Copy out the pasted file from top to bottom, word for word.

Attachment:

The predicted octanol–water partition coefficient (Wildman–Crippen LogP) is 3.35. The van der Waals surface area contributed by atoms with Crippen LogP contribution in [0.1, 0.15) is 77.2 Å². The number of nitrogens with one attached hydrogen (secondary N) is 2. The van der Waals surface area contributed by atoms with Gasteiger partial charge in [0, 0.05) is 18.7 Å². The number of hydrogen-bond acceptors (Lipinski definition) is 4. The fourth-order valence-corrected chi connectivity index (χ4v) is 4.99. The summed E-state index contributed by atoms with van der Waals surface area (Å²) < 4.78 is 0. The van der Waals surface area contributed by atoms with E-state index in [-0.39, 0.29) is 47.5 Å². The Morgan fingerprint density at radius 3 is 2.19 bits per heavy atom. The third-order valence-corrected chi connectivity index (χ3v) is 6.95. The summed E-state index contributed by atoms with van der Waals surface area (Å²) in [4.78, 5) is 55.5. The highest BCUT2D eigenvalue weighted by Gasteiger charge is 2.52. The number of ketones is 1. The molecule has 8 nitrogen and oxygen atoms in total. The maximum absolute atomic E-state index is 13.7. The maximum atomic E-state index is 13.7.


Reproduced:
The predicted octanol–water partition coefficient (Wildman–Crippen LogP) is 3.35. The van der Waals surface area contributed by atoms with Crippen LogP contribution in [0.1, 0.15) is 77.2 Å². The number of nitrogens with one attached hydrogen (secondary N) is 2. The van der Waals surface area contributed by atoms with Gasteiger partial charge in [0, 0.05) is 18.7 Å². The number of hydrogen-bond acceptors (Lipinski definition) is 4. The fourth-order valence-corrected chi connectivity index (χ4v) is 4.99. The summed E-state index contributed by atoms with van der Waals surface area (Å²) < 4.78 is 0. The van der Waals surface area contributed by atoms with E-state index in [-0.39, 0.29) is 47.5 Å². The Morgan fingerprint density at radius 3 is 2.19 bits per heavy atom. The third-order valence-corrected chi connectivity index (χ3v) is 6.95. The summed E-state index contributed by atoms with van der Waals surface area (Å²) in [4.78, 5) is 55.5. The highest BCUT2D eigenvalue weighted by Gasteiger charge is 2.52. The number of ketones is 1. The molecule has 8 nitrogen and oxygen atoms in total. The maximum absolute atomic E-state index is 13.7. The maximum atomic E-state index is 13.7.